An audio version of this post is available here.
You can’t write about anyone else’s experience of depression, only your own. I got off twitter as soon as the S-word started being bandied about, in connection with Robin Williams. I don’t like being around it. It gives me the heebies. Not in the “I’m a well person and it makes me feel a bit OMG-AWKS” way, but in the “I’ve lost too many friends to this, and lived with it” way. Depression is fluff on the needle. It is the needle bouncing back into the same half-bar of the same song again and again and again and again and again and again and again and again. It is a thought virus your immune system cannot shake. It is the ultimate TSR programme, idling away, idling away your hours, days, weeks, months, years, relationships, life. It is a stain that bleeds through everything you lay over it. It is the black hole into which everything is dragged, it sucks the reassuring words from the mouths of people saying them to you, sucks them and crushes them before you ever hear what they were, while you cling desperately to the ever drawing edge, literally fighting for your life.
“Get help,” they say. Have you tried it? I tried everything. There isn’t help, not on the NHS. Maybe there is for your depression. There wasn’t for mine. Well meaning people say well meaning words. You don’t hear them. You can’t feel people’s proximity. There is no connection. “Oh reach out”, they say. And you do. And it doesn’t help (it made things worse, perversely, for me. Underlined my inability to connect with people, underlined my failure to be, generally speaking, a human).
I was depressed by the time I was 6, and then it just carried on. Since I didn’t know anything else, depressed was normal. Sometimes it was worse than others. But it was always there. It was there when I slept. It was there, waiting for me like the world’s worst lover when I woke.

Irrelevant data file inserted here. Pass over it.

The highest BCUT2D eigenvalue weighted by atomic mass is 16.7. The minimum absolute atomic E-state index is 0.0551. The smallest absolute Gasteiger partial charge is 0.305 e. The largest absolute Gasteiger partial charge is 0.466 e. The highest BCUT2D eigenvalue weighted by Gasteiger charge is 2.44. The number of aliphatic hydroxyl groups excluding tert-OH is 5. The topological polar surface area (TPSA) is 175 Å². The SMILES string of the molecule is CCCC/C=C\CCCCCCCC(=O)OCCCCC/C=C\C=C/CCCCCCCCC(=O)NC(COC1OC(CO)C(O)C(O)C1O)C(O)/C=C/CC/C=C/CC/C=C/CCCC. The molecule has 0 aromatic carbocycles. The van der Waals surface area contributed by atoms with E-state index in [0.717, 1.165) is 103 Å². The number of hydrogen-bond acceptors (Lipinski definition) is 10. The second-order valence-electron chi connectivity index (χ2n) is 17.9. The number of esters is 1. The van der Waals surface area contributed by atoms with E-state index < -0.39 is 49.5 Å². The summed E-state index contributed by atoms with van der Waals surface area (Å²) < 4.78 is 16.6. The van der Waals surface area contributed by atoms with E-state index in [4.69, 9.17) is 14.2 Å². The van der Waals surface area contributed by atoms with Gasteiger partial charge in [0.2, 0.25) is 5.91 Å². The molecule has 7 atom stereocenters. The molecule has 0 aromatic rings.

And then, last year – at the end of last summer – it stopped. The shouty voice stopped. You know the fellow: wakes you up with his list of criticisms. The things you did wrong or did not do. How ugly you are. What a failure you are. The lists of catastrophes that are hanging, Damoclean, above you. The merest breath of air will bring them down and they are of your making, and why didn’t you do better? Why are you so afraid of everything, so pathetic? Other people manage all this. HERE IS YOUR TO DO LIST. WHY AREN’T YOU DOING IT YET/BETTER? Shouty voice was a palimpsest of noise, criticisms written over criticisms. One voice screaming many different things, all simultaneously. Shouty voice was overwhelming, unquietable, as much a part of my sensory tapestry as the unnoticed rattle of the trains, the trains. The trains.
He just stopped. I can remember waking up to silence. Silence. I still marvel at it every day, especially in the mornings, and at night.
This left a strange thing in my head: like a set of rail tracks. The train wasn’t running on them any more. But they were still there, gleaming like … scars. And I would run my thoughts down them, down those shouty rails, because that was all I knew. But it was like going back to a cafe you’ve sat in with your best ever abusive love, except he’s not there any more, you’re only imagining his voice. It was no comfort, it felt like a bad habit. It was definitely a choice I was making, now, to be there on those deserted lines, hunting for a familiar beating, and so I decided to make other choices. I stood back. Weeds grew across the tracks. They’re still there. You can’t see them now. But don’t walk there because you can trip over them.